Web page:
A map from 1968 shows the six-acre cemetery that could be disrupted by the rebuilding of Oak Park Avenue. [Northwest Chicago Historical Society/Matt Schademann)(left); DNAinfo/Heather Cherone]
DUNNING — Oak Park Avenue will be moved east to avoid unearthing thousands of bodies buried in a long-forgotten Dunning cemetery that holds the remains of Chicago's poorest and sickest residents who died between 1890 and 1912.
While preliminary work to rebuild the road began last week, construction will start in earnest July 11, and Oak Park Avenue will be closed to all traffic between Irving Park Road and Forest Preserve Drive, city officials said.
The project was postponed last year after DNAinfo reported warnings that the planned work could unearth thousands of bodies buried in a long-forgotten Dunning cemetery. As many as 10,000 bodies are under what is now Oak Park Avenue in Dunning.
Heather Cherone on the cemetery that will alter the look of Oak Park Ave.
Plans approved by Illinois Historic Preservation Agency, in compliance with the Illinois Human Skeletal Remains Protection Act, call for the roadway to be moved east — outside the cemetery — onto property owned by the city, according to plans released by the state agency.
The new storm sewer being installed for the road will now go around the cemetery, according to a statement from the Chicago Department of Transportation.
In addition, new lights will be installed on bases that are wider than they are deeper to avoid disturbing any remains, officials said.
The other planned improvements — including new pavement and sidewalks — will not extend more than a meter below the ground's surface and are not expected to interfere with any remains, according to the plans approved by the agency.
In addition, an archeologist will be on hand throughout the construction to monitor "unanticipated discoveries" as the work progresses. That person will have the authority to halt the work, according to the plans approved by the agency.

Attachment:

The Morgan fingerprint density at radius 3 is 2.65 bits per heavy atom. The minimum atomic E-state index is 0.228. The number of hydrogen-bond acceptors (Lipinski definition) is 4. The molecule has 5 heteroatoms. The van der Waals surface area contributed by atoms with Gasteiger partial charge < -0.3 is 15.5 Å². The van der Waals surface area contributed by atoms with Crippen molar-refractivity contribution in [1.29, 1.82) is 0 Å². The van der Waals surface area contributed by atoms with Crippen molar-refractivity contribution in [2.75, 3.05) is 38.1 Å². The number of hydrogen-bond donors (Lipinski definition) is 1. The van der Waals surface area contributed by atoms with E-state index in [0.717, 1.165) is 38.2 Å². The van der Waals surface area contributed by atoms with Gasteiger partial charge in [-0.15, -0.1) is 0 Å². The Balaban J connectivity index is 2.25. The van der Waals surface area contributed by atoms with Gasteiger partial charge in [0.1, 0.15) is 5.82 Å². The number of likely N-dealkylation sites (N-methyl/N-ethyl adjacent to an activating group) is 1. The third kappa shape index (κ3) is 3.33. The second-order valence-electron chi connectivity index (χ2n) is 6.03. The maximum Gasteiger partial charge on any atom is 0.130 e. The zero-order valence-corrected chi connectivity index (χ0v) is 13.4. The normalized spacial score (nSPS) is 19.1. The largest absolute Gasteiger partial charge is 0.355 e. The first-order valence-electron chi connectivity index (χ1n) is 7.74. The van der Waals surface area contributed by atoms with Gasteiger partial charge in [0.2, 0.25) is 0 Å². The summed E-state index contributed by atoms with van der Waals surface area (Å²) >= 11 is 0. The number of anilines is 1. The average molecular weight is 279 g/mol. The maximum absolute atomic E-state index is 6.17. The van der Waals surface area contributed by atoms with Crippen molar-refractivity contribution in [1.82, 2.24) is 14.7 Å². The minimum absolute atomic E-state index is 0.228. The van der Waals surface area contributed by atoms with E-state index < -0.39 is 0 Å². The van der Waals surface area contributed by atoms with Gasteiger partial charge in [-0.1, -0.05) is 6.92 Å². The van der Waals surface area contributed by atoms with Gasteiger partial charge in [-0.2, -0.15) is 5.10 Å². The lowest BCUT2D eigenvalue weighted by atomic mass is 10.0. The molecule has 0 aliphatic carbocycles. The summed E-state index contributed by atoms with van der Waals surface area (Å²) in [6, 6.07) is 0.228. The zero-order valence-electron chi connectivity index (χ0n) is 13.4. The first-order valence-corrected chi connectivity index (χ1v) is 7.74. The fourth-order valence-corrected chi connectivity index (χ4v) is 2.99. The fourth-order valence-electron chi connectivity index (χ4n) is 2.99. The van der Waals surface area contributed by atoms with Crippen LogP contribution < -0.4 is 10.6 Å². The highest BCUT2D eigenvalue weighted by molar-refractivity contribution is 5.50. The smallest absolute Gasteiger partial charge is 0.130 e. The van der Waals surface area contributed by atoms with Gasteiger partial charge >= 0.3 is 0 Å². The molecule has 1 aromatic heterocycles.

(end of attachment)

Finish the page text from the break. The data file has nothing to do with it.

If human remains are discovered during the road work, they will be reburied in the Read Dunning Memorial Park after being examined and cataloged, according to a recommendation from Chicago Department of Transportation officials.
An exploratory dig carried out by a team of archeologists in July "confirmed a section of Oak Park Avenue built in the 1930s crossed a portion of the unmarked" cemetery, according to a statement from CDOT.
Starting in the 1850s, poor and indigent Chicagoans were buried by the county on 20 acres near Berteau and Narragansett avenues near the county poorhouse. The six-acre portion of the cemetery opened in 1890 near Irving Park Road and Oak Park Avenue, and about 17,000 people were buried there.
The cemetery stopped accepting most new burials after the state bought the 320-acre property in 1912 and built a mental institution.
It wasn't until March 1989 that construction workers building what is now the Dunning Square shopping center found "the top half of a remarkably well-preserved 19th century man, complete with a handlebar mustache and muttonchops," according to the Reader.
That led to the rediscovery of the cemetery — and ultimately the creation of the Read-Dunning Memorial Park to honor those who were buried there.
The rebuilt road will have three 10-foot travel lanes and a striped median to allow cars to make left turns. New sidewalks, lighting and buffered bike lanes will be built, along with curbs and gutters, paid for with $5 million from the Dunning Tax Increment Financing District.
[Chicago Department of Transportation]
A storm sewer system and vegetated swale will be built to handle flooding.That part of the project will be funded by Mayor Rahm Emanuel's $50 million Green Stormwater Infrastructure Strategy, officials said.
Torrential rains in April 2013 turned streets in Dunning into gushing rivers and left two to three feet of water in residents' basements for weeks.
The project is expected to be completed by the end of the year, officials said.
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